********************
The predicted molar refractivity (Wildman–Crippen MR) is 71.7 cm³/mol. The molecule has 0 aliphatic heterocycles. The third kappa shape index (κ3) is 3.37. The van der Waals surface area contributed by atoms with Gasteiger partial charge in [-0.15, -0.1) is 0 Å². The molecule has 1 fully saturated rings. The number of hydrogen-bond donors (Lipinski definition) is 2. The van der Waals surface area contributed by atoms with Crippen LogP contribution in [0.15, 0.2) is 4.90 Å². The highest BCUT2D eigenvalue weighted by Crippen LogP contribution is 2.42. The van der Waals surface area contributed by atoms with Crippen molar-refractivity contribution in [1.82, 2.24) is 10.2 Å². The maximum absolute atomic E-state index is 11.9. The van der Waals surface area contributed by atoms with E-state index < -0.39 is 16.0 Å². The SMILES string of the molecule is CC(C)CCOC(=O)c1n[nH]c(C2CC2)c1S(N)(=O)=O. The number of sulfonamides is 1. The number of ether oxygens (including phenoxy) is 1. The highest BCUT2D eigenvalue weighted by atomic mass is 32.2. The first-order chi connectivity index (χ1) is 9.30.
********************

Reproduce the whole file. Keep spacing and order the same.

The predicted molar refractivity (Wildman–Crippen MR) is 71.7 cm³/mol. The molecule has 0 aliphatic heterocycles. The third kappa shape index (κ3) is 3.37. The van der Waals surface area contributed by atoms with Gasteiger partial charge in [-0.15, -0.1) is 0 Å². The molecule has 1 fully saturated rings. The number of hydrogen-bond donors (Lipinski definition) is 2. The van der Waals surface area contributed by atoms with Crippen LogP contribution in [0.15, 0.2) is 4.90 Å². The highest BCUT2D eigenvalue weighted by Crippen LogP contribution is 2.42. The van der Waals surface area contributed by atoms with Crippen molar-refractivity contribution in [1.82, 2.24) is 10.2 Å². The maximum absolute atomic E-state index is 11.9. The van der Waals surface area contributed by atoms with E-state index < -0.39 is 16.0 Å². The SMILES string of the molecule is CC(C)CCOC(=O)c1n[nH]c(C2CC2)c1S(N)(=O)=O. The number of sulfonamides is 1. The number of ether oxygens (including phenoxy) is 1. The highest BCUT2D eigenvalue weighted by atomic mass is 32.2. The first-order chi connectivity index (χ1) is 9.30.